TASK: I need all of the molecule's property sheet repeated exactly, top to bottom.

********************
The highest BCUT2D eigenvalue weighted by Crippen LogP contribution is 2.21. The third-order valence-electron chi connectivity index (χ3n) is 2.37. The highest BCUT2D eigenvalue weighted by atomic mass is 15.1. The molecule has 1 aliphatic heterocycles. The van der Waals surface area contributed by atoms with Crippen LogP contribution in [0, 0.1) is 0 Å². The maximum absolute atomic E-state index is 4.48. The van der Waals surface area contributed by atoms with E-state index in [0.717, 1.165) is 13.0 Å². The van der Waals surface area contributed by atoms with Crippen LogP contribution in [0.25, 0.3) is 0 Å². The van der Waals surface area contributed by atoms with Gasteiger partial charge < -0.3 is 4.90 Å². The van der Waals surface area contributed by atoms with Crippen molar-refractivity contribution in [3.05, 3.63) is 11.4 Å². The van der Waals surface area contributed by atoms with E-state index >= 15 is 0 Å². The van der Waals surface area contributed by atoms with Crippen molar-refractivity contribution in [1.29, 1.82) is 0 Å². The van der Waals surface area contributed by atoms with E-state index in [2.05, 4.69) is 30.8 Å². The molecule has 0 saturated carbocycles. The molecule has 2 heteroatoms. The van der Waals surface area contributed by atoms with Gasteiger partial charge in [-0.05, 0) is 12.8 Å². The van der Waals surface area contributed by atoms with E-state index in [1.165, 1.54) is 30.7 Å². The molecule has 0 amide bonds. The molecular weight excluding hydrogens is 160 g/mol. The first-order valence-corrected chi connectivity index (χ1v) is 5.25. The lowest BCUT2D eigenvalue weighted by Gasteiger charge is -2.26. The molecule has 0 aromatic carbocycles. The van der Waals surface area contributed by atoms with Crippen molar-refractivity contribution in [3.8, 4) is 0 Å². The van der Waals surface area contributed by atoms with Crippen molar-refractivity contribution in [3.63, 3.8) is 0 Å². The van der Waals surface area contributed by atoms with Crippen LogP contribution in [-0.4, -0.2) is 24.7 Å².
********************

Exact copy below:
The highest BCUT2D eigenvalue weighted by Crippen LogP contribution is 2.21. The third-order valence-electron chi connectivity index (χ3n) is 2.37. The highest BCUT2D eigenvalue weighted by atomic mass is 15.1. The molecule has 1 aliphatic heterocycles. The van der Waals surface area contributed by atoms with Crippen LogP contribution in [0, 0.1) is 0 Å². The maximum absolute atomic E-state index is 4.48. The van der Waals surface area contributed by atoms with E-state index in [0.717, 1.165) is 13.0 Å². The van der Waals surface area contributed by atoms with Crippen LogP contribution in [0.25, 0.3) is 0 Å². The van der Waals surface area contributed by atoms with Gasteiger partial charge < -0.3 is 4.90 Å². The van der Waals surface area contributed by atoms with Crippen molar-refractivity contribution in [3.05, 3.63) is 11.4 Å². The van der Waals surface area contributed by atoms with E-state index >= 15 is 0 Å². The van der Waals surface area contributed by atoms with Crippen molar-refractivity contribution in [1.29, 1.82) is 0 Å². The van der Waals surface area contributed by atoms with E-state index in [2.05, 4.69) is 30.8 Å². The molecule has 0 saturated carbocycles. The molecule has 2 heteroatoms. The van der Waals surface area contributed by atoms with Gasteiger partial charge in [-0.05, 0) is 12.8 Å². The van der Waals surface area contributed by atoms with E-state index in [1.165, 1.54) is 30.7 Å². The molecule has 0 amide bonds. The molecular weight excluding hydrogens is 160 g/mol. The first-order valence-corrected chi connectivity index (χ1v) is 5.25. The lowest BCUT2D eigenvalue weighted by Gasteiger charge is -2.26. The molecule has 0 aromatic carbocycles. The van der Waals surface area contributed by atoms with Crippen molar-refractivity contribution in [3.8, 4) is 0 Å². The van der Waals surface area contributed by atoms with Crippen molar-refractivity contribution in [3.63, 3.8) is 0 Å². The van der Waals surface area contributed by atoms with Crippen LogP contribution in [-0.4, -0.2) is 24.7 Å².